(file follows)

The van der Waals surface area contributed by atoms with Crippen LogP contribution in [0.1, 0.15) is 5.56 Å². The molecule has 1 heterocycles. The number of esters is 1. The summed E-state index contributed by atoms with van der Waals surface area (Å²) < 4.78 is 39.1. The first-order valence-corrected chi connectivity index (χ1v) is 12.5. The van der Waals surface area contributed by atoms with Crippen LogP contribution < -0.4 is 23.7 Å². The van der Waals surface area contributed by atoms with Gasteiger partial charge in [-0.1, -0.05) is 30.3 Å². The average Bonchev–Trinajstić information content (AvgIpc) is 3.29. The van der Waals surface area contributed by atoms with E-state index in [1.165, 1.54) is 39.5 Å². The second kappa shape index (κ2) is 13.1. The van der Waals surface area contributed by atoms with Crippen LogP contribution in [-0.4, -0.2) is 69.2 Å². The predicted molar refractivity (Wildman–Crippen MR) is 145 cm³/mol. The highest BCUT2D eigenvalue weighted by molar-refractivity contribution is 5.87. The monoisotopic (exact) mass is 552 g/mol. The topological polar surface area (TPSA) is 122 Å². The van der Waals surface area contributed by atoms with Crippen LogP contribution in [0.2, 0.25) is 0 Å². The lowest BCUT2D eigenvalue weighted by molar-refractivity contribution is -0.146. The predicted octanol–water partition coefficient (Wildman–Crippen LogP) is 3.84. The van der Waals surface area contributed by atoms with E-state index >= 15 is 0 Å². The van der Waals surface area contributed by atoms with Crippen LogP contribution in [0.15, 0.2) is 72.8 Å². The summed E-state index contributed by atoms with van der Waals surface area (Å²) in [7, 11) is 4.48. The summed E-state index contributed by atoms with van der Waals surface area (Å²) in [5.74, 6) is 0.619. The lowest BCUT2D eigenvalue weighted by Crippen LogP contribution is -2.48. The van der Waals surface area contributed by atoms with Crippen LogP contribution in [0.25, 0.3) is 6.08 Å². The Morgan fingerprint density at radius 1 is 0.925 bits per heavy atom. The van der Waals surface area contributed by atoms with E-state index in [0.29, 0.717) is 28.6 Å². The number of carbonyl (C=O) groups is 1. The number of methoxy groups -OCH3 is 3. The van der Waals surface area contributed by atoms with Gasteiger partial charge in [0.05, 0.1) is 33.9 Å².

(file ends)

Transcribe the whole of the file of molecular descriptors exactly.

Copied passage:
The van der Waals surface area contributed by atoms with Crippen LogP contribution in [0.1, 0.15) is 5.56 Å². The molecule has 1 heterocycles. The number of esters is 1. The summed E-state index contributed by atoms with van der Waals surface area (Å²) < 4.78 is 39.1. The first-order valence-corrected chi connectivity index (χ1v) is 12.5. The van der Waals surface area contributed by atoms with Crippen LogP contribution < -0.4 is 23.7 Å². The van der Waals surface area contributed by atoms with Gasteiger partial charge in [-0.1, -0.05) is 30.3 Å². The average Bonchev–Trinajstić information content (AvgIpc) is 3.29. The van der Waals surface area contributed by atoms with E-state index in [1.165, 1.54) is 39.5 Å². The second kappa shape index (κ2) is 13.1. The van der Waals surface area contributed by atoms with Crippen LogP contribution in [-0.4, -0.2) is 69.2 Å². The predicted molar refractivity (Wildman–Crippen MR) is 145 cm³/mol. The highest BCUT2D eigenvalue weighted by molar-refractivity contribution is 5.87. The monoisotopic (exact) mass is 552 g/mol. The topological polar surface area (TPSA) is 122 Å². The van der Waals surface area contributed by atoms with Crippen LogP contribution in [0.2, 0.25) is 0 Å². The lowest BCUT2D eigenvalue weighted by molar-refractivity contribution is -0.146. The predicted octanol–water partition coefficient (Wildman–Crippen LogP) is 3.84. The van der Waals surface area contributed by atoms with E-state index >= 15 is 0 Å². The van der Waals surface area contributed by atoms with Crippen LogP contribution in [0.15, 0.2) is 72.8 Å². The summed E-state index contributed by atoms with van der Waals surface area (Å²) in [7, 11) is 4.48. The summed E-state index contributed by atoms with van der Waals surface area (Å²) in [5.74, 6) is 0.619. The lowest BCUT2D eigenvalue weighted by Crippen LogP contribution is -2.48. The van der Waals surface area contributed by atoms with Crippen LogP contribution in [0.25, 0.3) is 6.08 Å². The Morgan fingerprint density at radius 1 is 0.925 bits per heavy atom. The van der Waals surface area contributed by atoms with E-state index in [0.29, 0.717) is 28.6 Å². The number of carbonyl (C=O) groups is 1. The number of methoxy groups -OCH3 is 3. The van der Waals surface area contributed by atoms with Gasteiger partial charge in [0.05, 0.1) is 33.9 Å².